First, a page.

Like most collectible goods, classic cars encompass a large number of factors which can affect their value and desirability and knowing where to can be difficult. Furthermore, it doesn’t help those specific collectors gravitate towards particular makes, models, and styles, which can muddy the waters even further as collectors will share their various opinions.
How to Determine the Value of a Classic Car
Some steps can be taken to help you evaluate the vehicle you are considering, including:
Research the Car's Value Using Hagerty Classic Car Values
Before pursuing any option too profoundly, it is wise to have done some research. One of the best resources for this is a website called Hagerty’s, which provides a wealth of information at a couple of keystrokes.
To use Hagerty’s to research specific cars:
- Select your first sorting mechanism. This can be by make, year, or VIN (vehicle identification number).
- After you select your first option, Hagerty’s will begin to narrow the field by presenting you with other options. For example, say you search for all Fords. Hagerty’s will then ask you what model of Ford you have or are interested in.
- After the next choice, say for example Thunderbird, it will ask for a sub model. Let’s say base.
- Now, it will ask for what year you wish to see, grouped by decades on the page.
- Selecting a year, such as 1969, will present you with all of the options for that year. In our example case of a 1969 Ford Thunderbird, it will ask if you want to see the 2-door Coupe, the 2-door Landau Coupe, or the 4-door Landau Sedan.
- Sometimes, as in this example, these links actually all direct to the same page. There, you can view pictures of various collectors’ cars, read up on the history of the vehicle including some of the reasoning for the design choices made for the specific year and make, view available options for the car, and, of course, see the pricing information and history.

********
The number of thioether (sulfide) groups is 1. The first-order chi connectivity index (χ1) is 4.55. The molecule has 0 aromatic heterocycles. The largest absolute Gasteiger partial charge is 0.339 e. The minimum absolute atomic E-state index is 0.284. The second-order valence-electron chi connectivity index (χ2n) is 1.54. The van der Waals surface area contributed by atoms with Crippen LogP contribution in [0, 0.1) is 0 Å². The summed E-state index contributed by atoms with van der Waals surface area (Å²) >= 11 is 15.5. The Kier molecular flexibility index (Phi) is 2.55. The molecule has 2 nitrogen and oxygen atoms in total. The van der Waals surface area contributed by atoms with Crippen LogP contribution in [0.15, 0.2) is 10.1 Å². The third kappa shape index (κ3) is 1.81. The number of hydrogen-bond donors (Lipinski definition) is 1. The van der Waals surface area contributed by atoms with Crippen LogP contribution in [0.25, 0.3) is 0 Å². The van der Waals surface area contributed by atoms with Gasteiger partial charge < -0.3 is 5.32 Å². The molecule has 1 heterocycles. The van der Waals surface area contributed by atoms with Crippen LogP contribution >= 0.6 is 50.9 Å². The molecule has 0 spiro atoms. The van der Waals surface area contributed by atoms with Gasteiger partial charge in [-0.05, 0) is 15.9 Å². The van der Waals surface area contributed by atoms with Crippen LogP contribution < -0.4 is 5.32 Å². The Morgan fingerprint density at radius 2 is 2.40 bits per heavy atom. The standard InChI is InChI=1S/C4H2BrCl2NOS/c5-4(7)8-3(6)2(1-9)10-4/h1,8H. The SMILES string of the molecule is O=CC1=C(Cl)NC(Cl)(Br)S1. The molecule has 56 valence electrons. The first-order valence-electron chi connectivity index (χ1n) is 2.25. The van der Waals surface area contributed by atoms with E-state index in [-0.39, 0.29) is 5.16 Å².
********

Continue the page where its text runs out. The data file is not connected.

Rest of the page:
- Hagerty’s also features a handy VIN decoder section, where you can see how to obtain useful information about the car from the VIN, such as its assembly plant and production number.
Verify That the Car Matches Its Listed Condition
It is essential that the vehicle you are considering matches its listed condition, especially in some critical target areas, as this contributes not only to the value of the car but also to your opinion of the seller. Some of these areas to consider include:
- Look over the vehicle thoroughly, including underneath of it, for any sign of rust. Rust is the number one predator of classic cars, and being rust-free is critically vital to the prolonged health and value of a collectible car.
- Make sure that the tires are matching brands and sizes, and are in good, consistent tread shape. It is also prudent to check for a spare tire and any attending tools which may have come with the car.
- Bounce the vehicle at all four corners and listen for any squeaking sounds, which can mislead a suspension problem.
- Look for any signs of previous damage or repair to the vehicle, especially aftermarket or non-original parts.